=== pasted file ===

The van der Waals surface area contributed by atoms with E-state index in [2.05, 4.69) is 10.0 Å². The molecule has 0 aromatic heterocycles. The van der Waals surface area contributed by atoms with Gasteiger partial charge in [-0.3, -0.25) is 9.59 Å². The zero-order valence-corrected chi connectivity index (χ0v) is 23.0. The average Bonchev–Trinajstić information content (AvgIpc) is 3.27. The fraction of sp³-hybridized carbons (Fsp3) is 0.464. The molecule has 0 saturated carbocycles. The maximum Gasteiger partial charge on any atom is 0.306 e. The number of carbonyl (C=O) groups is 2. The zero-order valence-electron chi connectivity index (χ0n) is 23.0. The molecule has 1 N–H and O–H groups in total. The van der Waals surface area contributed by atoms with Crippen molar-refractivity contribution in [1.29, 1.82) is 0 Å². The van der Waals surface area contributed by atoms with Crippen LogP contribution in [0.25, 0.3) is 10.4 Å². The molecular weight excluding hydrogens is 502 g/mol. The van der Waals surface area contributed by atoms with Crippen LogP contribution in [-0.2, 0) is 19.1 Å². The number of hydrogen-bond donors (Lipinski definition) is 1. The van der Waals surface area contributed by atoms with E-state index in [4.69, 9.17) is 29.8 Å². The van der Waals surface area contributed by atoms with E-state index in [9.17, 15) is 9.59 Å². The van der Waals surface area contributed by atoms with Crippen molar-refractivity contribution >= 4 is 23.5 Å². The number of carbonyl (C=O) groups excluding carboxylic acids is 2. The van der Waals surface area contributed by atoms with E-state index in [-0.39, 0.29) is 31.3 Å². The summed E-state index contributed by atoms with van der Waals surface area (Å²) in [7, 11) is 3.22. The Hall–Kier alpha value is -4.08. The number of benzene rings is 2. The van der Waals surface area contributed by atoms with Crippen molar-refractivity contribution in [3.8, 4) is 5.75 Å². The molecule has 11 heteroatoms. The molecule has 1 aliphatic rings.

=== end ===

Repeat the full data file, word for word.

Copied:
The van der Waals surface area contributed by atoms with E-state index in [2.05, 4.69) is 10.0 Å². The molecule has 0 aromatic heterocycles. The van der Waals surface area contributed by atoms with Gasteiger partial charge in [-0.3, -0.25) is 9.59 Å². The zero-order valence-corrected chi connectivity index (χ0v) is 23.0. The average Bonchev–Trinajstić information content (AvgIpc) is 3.27. The fraction of sp³-hybridized carbons (Fsp3) is 0.464. The molecule has 0 saturated carbocycles. The maximum Gasteiger partial charge on any atom is 0.306 e. The number of carbonyl (C=O) groups is 2. The zero-order valence-electron chi connectivity index (χ0n) is 23.0. The molecule has 1 N–H and O–H groups in total. The van der Waals surface area contributed by atoms with Crippen molar-refractivity contribution in [1.29, 1.82) is 0 Å². The van der Waals surface area contributed by atoms with Crippen LogP contribution in [0.25, 0.3) is 10.4 Å². The molecular weight excluding hydrogens is 502 g/mol. The van der Waals surface area contributed by atoms with Crippen LogP contribution in [-0.2, 0) is 19.1 Å². The number of hydrogen-bond donors (Lipinski definition) is 1. The van der Waals surface area contributed by atoms with E-state index in [4.69, 9.17) is 29.8 Å². The van der Waals surface area contributed by atoms with E-state index in [9.17, 15) is 9.59 Å². The van der Waals surface area contributed by atoms with Crippen molar-refractivity contribution >= 4 is 23.5 Å². The number of carbonyl (C=O) groups excluding carboxylic acids is 2. The van der Waals surface area contributed by atoms with E-state index in [-0.39, 0.29) is 31.3 Å². The summed E-state index contributed by atoms with van der Waals surface area (Å²) in [7, 11) is 3.22. The Hall–Kier alpha value is -4.08. The number of benzene rings is 2. The van der Waals surface area contributed by atoms with Crippen molar-refractivity contribution in [3.8, 4) is 5.75 Å². The molecule has 11 heteroatoms. The molecule has 1 aliphatic rings.